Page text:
Cadence proves ISO 26262 conformity for its design tools

Cadence proves ISO 26262 conformity for its design tools

Business news |
By Christoph Hammerschmidt

To obtain the desired ISO 26262 certificate, designers have to provide evidence that a possible malfunction in the tools used won’t compromise the safety of the product. Cadence had TÜV SÜD check their tools – the certification institution concluded that all the tools submitted for test can be used for designs targeting applications required to meet safety levels up to ASIL D, the highest safety level in the ISO 26262 system.

The functional safety it provided by Cadence includes a safety manual, a Tool Classification analysis (TCA) and a Technical Report. The safety manual describes a typical toolchain sub-flow as well as good development processes and procedure recommendations. The TCA contains the assessment of the TCL for multiple use cases, an analysis or failure modes and effects, measures to prevent or detect errors in tool output, and a justification for tool impact. In addition, it discusses the expected behavior of the tool under anomalous conditions. In the Technical Report, users find a conformation measure concerning the functional safety along with the auditor’s (TÜV Süd’s) statement that it has evaluated Cadence’s functional safety kit and found it conformant with ISO 26262.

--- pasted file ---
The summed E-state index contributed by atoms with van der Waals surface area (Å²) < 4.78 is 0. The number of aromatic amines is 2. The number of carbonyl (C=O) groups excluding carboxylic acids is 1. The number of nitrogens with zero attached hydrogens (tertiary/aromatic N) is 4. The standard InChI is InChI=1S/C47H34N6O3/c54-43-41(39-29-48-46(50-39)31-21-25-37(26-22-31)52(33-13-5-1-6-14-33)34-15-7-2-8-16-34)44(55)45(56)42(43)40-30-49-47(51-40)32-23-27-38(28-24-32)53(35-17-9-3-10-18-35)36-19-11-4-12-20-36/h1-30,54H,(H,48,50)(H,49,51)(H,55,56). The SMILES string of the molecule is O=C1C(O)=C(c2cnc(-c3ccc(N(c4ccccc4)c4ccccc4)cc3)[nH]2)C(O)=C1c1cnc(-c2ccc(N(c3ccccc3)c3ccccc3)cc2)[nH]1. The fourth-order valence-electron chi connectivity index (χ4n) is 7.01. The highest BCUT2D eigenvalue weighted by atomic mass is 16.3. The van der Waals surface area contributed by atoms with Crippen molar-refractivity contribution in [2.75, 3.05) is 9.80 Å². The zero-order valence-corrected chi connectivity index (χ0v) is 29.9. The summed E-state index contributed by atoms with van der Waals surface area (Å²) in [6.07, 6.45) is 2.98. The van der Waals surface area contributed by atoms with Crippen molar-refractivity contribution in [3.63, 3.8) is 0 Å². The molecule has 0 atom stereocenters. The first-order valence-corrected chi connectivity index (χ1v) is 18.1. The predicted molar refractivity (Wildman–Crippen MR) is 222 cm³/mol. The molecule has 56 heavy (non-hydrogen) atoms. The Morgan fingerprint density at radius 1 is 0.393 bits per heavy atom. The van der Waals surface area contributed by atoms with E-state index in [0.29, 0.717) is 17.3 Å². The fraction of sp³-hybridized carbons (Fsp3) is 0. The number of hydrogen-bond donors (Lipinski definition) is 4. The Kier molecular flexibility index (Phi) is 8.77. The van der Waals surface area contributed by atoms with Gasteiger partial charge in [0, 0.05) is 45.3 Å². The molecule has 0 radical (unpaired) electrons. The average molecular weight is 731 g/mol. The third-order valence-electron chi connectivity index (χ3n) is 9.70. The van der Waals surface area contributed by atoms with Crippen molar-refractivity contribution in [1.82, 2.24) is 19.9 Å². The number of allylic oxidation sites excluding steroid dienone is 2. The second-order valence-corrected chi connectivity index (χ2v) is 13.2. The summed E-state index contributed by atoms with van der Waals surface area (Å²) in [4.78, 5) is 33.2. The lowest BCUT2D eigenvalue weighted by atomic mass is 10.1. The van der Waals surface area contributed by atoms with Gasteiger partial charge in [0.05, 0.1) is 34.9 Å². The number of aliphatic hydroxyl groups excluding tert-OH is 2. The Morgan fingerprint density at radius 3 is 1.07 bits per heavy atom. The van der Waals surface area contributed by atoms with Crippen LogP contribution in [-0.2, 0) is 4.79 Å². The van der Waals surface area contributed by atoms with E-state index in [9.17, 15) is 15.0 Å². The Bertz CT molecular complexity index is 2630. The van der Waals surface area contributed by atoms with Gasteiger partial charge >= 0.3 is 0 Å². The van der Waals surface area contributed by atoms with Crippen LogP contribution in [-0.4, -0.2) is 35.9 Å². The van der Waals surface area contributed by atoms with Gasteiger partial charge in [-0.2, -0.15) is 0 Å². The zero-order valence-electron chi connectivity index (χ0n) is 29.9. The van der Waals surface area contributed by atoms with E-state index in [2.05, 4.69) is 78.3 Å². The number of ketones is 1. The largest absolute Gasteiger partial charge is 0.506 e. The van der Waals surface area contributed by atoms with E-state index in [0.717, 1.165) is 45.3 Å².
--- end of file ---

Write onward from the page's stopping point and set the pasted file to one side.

For each tool in its product range, the documentation describes a number of use cases, error scenarios and error avoidance recommendations, explained John Brennan, Product Marketing Director for Cadence.

By offering the functional safety kit, Cadence is saving its customers a significant effort since under normal circumstances it would be the duty of the designer to submit all the related documentation to the safety assessment entity. Through their modular, flow-based approach, the functional safety kits allow customers to adapt the documentation to their specific working environment, effectively easing the process of submitting the documentation to the respective auditor.

Cadence-customer Infineon has cooperated with the tool vendor throughout the development phase of the documentation and therefore already had access to the offering during the certification process of its Aurix microcontrollers which typically are used in safety-relevant environments.  The functional safety kit helped Infineon to “deliver microcontroller designs to the market on time and ensure that they meet the safety standards the automotive market demands,” commented Jörg Schepers, senior director, powertrain microcontrollers at the chipmaker.  

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